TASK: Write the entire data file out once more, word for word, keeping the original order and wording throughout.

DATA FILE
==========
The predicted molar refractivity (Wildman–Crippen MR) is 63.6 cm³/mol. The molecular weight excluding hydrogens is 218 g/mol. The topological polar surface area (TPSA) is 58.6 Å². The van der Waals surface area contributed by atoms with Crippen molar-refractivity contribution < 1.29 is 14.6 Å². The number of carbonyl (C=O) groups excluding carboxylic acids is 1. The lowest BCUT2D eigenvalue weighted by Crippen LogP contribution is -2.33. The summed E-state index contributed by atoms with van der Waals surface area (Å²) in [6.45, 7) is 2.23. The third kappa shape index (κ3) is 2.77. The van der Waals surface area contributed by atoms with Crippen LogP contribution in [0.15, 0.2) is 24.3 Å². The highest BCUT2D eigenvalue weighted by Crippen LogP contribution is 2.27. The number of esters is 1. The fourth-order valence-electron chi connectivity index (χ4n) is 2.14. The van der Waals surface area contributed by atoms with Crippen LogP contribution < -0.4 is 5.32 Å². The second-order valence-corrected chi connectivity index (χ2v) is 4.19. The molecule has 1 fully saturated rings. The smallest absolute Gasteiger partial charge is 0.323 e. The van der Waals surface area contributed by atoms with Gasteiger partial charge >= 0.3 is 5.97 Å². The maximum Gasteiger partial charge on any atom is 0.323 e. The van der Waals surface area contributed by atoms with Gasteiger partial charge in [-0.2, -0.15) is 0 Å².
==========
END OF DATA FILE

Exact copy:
The predicted molar refractivity (Wildman–Crippen MR) is 63.6 cm³/mol. The molecular weight excluding hydrogens is 218 g/mol. The topological polar surface area (TPSA) is 58.6 Å². The van der Waals surface area contributed by atoms with Crippen molar-refractivity contribution < 1.29 is 14.6 Å². The number of carbonyl (C=O) groups excluding carboxylic acids is 1. The lowest BCUT2D eigenvalue weighted by Crippen LogP contribution is -2.33. The summed E-state index contributed by atoms with van der Waals surface area (Å²) in [6.45, 7) is 2.23. The third kappa shape index (κ3) is 2.77. The van der Waals surface area contributed by atoms with Crippen LogP contribution in [0.15, 0.2) is 24.3 Å². The highest BCUT2D eigenvalue weighted by Crippen LogP contribution is 2.27. The number of esters is 1. The fourth-order valence-electron chi connectivity index (χ4n) is 2.14. The van der Waals surface area contributed by atoms with Crippen LogP contribution < -0.4 is 5.32 Å². The second-order valence-corrected chi connectivity index (χ2v) is 4.19. The molecule has 1 fully saturated rings. The smallest absolute Gasteiger partial charge is 0.323 e. The van der Waals surface area contributed by atoms with Gasteiger partial charge >= 0.3 is 5.97 Å². The maximum Gasteiger partial charge on any atom is 0.323 e. The van der Waals surface area contributed by atoms with Gasteiger partial charge in [-0.2, -0.15) is 0 Å².